Trend Micro Inc is to announce technology that checks a web site’s reputation on a database held in the internet Cloud to address exploits that use the web to download components or ship out sensitive data.
The Total Web Threat protection capability, as the infosec vendor calls it, was developed because the company recognized that baseline security techniques like pattern matching, and even heuristics, can’t keep up with the rate at which malware is morphing to evade detection, said Raimund Genes, Trend’s CTO of anti-malware.
Exploits are increasingly coming with an internet component, i.e. accessing the Web to bring in additional components or, like a keylogger, to send out data from a compromised machine, so Trend saw that a reputation service for the URLs and IP addresses accessed would be a useful addition to its armory in tackling Web threats. And by placing it in the internet Cloud rather than on a local database at each customer site, the Tokyo-based ISV overcomes the update issue: it becomes immediately accessible in its most up-to-date form from any machine, anywhere.
This is baseline stuff to address the new threats, Genes said, arguing that the Achilles heel of these new Web threats is that the bad guys are limited in the number of servers they can access because they’ve haven’t got too many infiltrated, so they don’t want to change URLs or IP addresses too often. He cited the example of one exploit that, though existing in many variants, always goes to a webpage to download parts, then resizes to avoid detection and is sent out again.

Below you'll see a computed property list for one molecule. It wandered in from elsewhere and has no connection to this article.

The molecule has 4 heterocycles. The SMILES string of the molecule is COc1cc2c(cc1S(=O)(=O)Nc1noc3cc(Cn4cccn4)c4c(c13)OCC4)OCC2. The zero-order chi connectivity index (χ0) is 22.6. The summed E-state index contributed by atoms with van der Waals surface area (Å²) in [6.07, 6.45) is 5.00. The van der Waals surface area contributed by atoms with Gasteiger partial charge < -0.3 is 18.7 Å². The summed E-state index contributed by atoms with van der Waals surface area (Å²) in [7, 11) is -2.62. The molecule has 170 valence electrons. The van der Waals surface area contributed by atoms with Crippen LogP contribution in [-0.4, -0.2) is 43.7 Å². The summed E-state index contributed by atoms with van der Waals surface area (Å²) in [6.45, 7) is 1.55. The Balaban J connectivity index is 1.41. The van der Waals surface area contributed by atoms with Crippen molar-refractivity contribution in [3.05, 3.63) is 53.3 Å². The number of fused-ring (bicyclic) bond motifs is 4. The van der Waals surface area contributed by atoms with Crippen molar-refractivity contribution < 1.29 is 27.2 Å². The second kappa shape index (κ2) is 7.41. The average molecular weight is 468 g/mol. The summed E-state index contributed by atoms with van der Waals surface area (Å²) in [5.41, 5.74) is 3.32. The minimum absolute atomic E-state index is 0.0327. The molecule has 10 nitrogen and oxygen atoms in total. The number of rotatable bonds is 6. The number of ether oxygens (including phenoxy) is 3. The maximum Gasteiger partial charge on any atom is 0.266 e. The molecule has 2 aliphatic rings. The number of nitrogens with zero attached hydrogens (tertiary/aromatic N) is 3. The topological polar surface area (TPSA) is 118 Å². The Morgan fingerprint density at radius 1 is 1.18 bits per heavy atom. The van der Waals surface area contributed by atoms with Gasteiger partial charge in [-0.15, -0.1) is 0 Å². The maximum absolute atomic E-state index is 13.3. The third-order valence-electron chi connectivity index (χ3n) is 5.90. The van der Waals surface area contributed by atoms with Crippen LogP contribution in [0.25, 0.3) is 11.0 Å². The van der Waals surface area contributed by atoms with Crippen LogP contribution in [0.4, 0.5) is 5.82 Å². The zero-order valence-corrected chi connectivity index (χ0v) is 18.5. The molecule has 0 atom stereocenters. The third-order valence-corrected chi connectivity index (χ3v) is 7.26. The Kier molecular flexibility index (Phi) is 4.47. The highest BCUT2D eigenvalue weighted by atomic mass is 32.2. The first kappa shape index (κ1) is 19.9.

The Japanese ISV’s technology works by picking up on a DNS request sent by a corporate laptop to access a URL or IP address. We then put in a second DNS request to our server farm and they reply with information about the URL, said Genes. Then if it is a known malicious site, Trend will block access to it, whereas if it is merely a suspicious site, it may be blocked if the machine is out in the big wide world, but perhaps not if it is on the company intranet and thus behind firewalls and IDS/IPS infrastructure. In other words, the technology’s response is in accordance with the policy for that machine, which will have been pre-set by the company’s IT department.
We can block known malicious sites, suspicious sites and the IP addresses and URL of known bots, or we can block only the known malicious, which would be the ‘Low’ security setting, said Genes. We recommend the ‘Medium-High’ setting, adding that because we’re linked into the firewall layer in a company’s network, we can warn the user and the admin when a site is suspicious, then block access to it.
Genes said Total Web Threat Protection has already been rolled into the 2007 version of Trend’s consumer product PC-cillin and, with 300 million domains on the database, it getting some two billion hits a day. Now we’ll roll it into all our other products, at which point we expect to reach six to eight billion hits by the end of the year, depending on the speed with which we can roll it out in corporate environments. There is already a beta underway with one corporate customer, who is testing it on its desktop estate, he added.